The topic--or introductory--sentence should concisely state the topic, informing the reader of the main idea of the paragraph. Think about your purpose for writing. Consider whether you are writing to inform the reader with facts, to sequentially describe an event, to defend your position or to tell a story. Your topic sentence could be at the beginning, middle or end of the paragraph. It should be a limited statement that clearly conveys the meaning of the paragraph. For example, if your broad topic is your childhood, then a limited topic sentence might be, "My childhood camping trips shaped me into who I am today."
Follow your topic sentence with about six supporting sentences. The role of supporting sentences is to provide additional details on the topic. Begin with your most important detail. For example, follow an introductory sentence on childhood camping experiences with, "Camping taught me responsibility." Provide more evidence with subsequent statements, such as, "I always had to pack my own clothes, gear and sleeping bag." Develop remaining sentences that offer details to support previous sentences and relate to the introductory topic.
Writing a good paragraph takes practice. It can be helpful to write your sentences on a graphic organizer, a blank chart with one box for each sentence, first to ensure your paragraph flows with relevant details. Mack Lewis, author of Scholastic's "Super Sentences and Perfect Paragraphs," recommends color-coding your supporting sentences to help organize your paragraph. Highlight your first sentence after the topic sentence in blue. Follow that sentence with one or two sentences offering more details. Highlight your supporting sentences in green. Follow-up with another supporting detail of your topic sentence, highlighted in blue. Continue with one or two more supporting details, highlighted in green. You should end up with a topic sentence, two blue sentences and two to four green sentences.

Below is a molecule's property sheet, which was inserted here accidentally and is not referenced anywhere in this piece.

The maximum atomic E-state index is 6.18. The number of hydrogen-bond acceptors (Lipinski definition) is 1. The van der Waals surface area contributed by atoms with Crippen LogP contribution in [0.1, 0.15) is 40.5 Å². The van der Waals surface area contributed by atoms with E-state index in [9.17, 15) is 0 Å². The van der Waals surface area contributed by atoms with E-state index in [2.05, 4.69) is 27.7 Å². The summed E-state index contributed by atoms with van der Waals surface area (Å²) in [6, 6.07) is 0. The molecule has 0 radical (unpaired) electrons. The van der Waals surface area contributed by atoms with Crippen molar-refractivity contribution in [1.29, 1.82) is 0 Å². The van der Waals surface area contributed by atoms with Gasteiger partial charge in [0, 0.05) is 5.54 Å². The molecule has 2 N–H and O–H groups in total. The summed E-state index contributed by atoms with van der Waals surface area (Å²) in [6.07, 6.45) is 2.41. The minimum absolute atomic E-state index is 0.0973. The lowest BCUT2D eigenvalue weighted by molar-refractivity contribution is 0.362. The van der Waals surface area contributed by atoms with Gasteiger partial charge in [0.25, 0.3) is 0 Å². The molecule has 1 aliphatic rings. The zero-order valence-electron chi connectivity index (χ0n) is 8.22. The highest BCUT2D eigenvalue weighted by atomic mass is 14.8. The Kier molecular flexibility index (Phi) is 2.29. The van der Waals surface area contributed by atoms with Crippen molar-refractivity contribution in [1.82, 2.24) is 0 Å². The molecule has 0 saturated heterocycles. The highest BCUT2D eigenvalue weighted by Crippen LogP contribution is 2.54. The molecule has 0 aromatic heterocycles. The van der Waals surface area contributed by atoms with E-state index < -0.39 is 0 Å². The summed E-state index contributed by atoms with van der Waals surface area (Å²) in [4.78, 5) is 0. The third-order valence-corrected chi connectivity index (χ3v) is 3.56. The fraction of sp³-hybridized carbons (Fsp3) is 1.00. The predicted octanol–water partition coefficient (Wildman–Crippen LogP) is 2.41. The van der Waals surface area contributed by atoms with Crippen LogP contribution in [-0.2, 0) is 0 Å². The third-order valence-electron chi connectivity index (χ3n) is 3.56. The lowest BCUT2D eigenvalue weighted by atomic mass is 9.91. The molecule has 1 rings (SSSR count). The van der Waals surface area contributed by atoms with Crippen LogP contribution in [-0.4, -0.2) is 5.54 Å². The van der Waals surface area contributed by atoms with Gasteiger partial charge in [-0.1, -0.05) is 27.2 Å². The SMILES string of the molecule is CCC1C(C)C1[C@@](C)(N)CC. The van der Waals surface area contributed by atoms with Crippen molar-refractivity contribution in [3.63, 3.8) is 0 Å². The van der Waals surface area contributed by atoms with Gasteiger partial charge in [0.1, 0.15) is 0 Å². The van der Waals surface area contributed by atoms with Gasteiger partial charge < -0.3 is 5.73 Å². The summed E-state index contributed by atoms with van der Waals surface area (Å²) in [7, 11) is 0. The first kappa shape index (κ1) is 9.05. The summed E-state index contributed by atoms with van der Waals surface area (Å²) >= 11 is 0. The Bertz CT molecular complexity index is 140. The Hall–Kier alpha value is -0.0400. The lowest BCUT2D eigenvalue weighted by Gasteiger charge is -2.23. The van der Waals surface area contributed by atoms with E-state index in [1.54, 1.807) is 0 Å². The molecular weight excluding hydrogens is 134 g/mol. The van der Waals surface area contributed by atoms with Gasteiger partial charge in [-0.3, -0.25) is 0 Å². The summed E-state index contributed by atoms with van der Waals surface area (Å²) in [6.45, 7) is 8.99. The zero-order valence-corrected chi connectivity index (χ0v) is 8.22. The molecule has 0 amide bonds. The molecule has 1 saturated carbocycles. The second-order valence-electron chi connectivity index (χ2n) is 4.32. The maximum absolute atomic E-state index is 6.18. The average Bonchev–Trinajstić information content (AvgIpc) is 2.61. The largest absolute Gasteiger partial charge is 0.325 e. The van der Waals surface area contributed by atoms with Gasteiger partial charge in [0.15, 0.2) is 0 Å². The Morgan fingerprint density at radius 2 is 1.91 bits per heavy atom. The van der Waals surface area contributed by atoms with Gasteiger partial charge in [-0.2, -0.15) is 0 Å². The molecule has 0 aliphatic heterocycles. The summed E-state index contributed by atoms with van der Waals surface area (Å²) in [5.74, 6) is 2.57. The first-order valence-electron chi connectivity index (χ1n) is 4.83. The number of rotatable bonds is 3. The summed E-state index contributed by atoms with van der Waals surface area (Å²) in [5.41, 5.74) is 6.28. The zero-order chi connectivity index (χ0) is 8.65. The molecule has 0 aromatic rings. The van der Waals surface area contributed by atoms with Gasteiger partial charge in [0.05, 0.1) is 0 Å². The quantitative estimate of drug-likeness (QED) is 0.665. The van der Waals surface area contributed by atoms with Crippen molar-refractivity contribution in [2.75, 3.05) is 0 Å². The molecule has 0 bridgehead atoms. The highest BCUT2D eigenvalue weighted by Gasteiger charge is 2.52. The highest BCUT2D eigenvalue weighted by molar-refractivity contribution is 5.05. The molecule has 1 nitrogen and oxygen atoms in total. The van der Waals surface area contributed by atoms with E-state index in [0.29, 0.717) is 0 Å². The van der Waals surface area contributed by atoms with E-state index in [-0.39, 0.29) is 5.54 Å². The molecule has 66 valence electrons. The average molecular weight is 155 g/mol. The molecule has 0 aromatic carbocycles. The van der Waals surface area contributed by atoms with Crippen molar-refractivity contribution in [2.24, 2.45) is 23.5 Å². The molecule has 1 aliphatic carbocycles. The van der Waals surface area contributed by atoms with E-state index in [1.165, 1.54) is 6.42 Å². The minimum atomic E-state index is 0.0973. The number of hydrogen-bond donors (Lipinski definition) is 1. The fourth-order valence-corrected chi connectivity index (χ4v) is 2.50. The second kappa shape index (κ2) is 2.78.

The final sentences of a paragraph conclude the topic by supporting or summarizing the main idea or by transitioning the reader to the next topic. Smooth transitions allow the reader to understand that one topic is finished and another is coming in the next paragraph. An example concluding sentence for a childhood piece might be, "Over the years, camping trips taught me to be responsible, brave and independent." In a longer piece where one paragraph is dedicated to learning responsibility and proceeding paragraphs discuss other traits like bravery or independence, the conclusion of the first paragraph should logically transition the reader to the next paragraph; for example, "Although camping taught me to be responsible, I also learned that bravery comes with experience."